It also "streams" on Netflix.
YAY!!! IT STEAMS ON NETFLIX. I saw this once -- 38-39 years ago -- and it has stuck with me.
Though having rewatched it, just now, the "Minnie and Moskowitz" of the 18 or 19 year old me -- the "Minnie and Moskowitz" generalized in my memory -- and the "Minnie and Moskowitz" of this 57 year old, is pretty different (sort of like the "Notes from Underground" of my 20th year and the "Notes from Underground" of my 30th).
As I said of "The Passion of Anna" being Bergman's "Love Story", I suppose this would do for being Cassavetes' "Love Story". This one really breaks all the primary illusions you find in romance films, from being "unlucky in love" to the ritual of "meeting of the parents." Recommended in line with "The Passion of Anna" and Kaurismaki's "Shadows in Paradise."
this is so close to real life as opposed to ideal love presented in commercial cinema,most of the ppl never find their soulmates ,if et all such a thing exist as charlie kaufman says hollywood has a bad impact on ppl love lives,this movie is too close for comfort but it also shows how to dramatize real life which a such hard thing to do
And I refer to the subject of love. @ Roger Hayn. Not too sure what you refer to in terms of dialogue, the dialogue is original and always engaging to me. In terms of emotional release there are some really beautiful moments, for example when they go dancing and Moscowitz does the hand stand. Or at the Ice Cream parlour. Humanism and realism have been done on film by many directors, and Cassavetes nails it here.
As always Cassavetes' unique style of camera movement, editing and framing is truly engaging, but unlike A Woman Under the Influence or Opening Night, it lacks those gorgeous moments of emotional release that make the often meandering, slightly unrealistic dialog tolerable. The acting is fantastic in terms of body motion (nervous ticks etc.) and vocal tones but the words can leave much to be desired. 3 stars.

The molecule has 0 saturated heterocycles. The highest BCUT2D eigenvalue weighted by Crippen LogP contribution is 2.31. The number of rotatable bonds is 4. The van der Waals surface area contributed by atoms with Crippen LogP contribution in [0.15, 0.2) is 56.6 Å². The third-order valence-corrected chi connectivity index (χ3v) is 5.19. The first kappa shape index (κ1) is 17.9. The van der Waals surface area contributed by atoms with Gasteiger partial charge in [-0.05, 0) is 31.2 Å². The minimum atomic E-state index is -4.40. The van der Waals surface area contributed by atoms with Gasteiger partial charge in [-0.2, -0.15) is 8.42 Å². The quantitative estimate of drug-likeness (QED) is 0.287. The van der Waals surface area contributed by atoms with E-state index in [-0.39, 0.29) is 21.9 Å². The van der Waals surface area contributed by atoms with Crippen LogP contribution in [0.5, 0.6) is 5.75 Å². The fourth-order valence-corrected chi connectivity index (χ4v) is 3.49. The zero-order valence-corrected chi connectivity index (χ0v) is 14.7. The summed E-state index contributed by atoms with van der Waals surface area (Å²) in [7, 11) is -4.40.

Writer-director John Cassavetes takes on the romantic comedy with his trademark rough, raw cinematic style. Tighter and more focused than most of Cassavetes work, which makes it one of his most accessible. And, as usual, the performances are superb - Seymour Cassel does go a bit over the top at times, but there's also disturbingly hilarious turns by Timothy Carey and Val Avery. It's biggest flaw is that the attractio
Cassavetes shows the sweetness inside daily life, in the ordinary, ugly, lonely and crazy world we humans inhabit in disdain; a place where we all hope to find the person who'll take the heavy burden but also the unique privilege of our company. Seymour Cassel and Gena Rowlands are the outstanding pair that make tangible all that.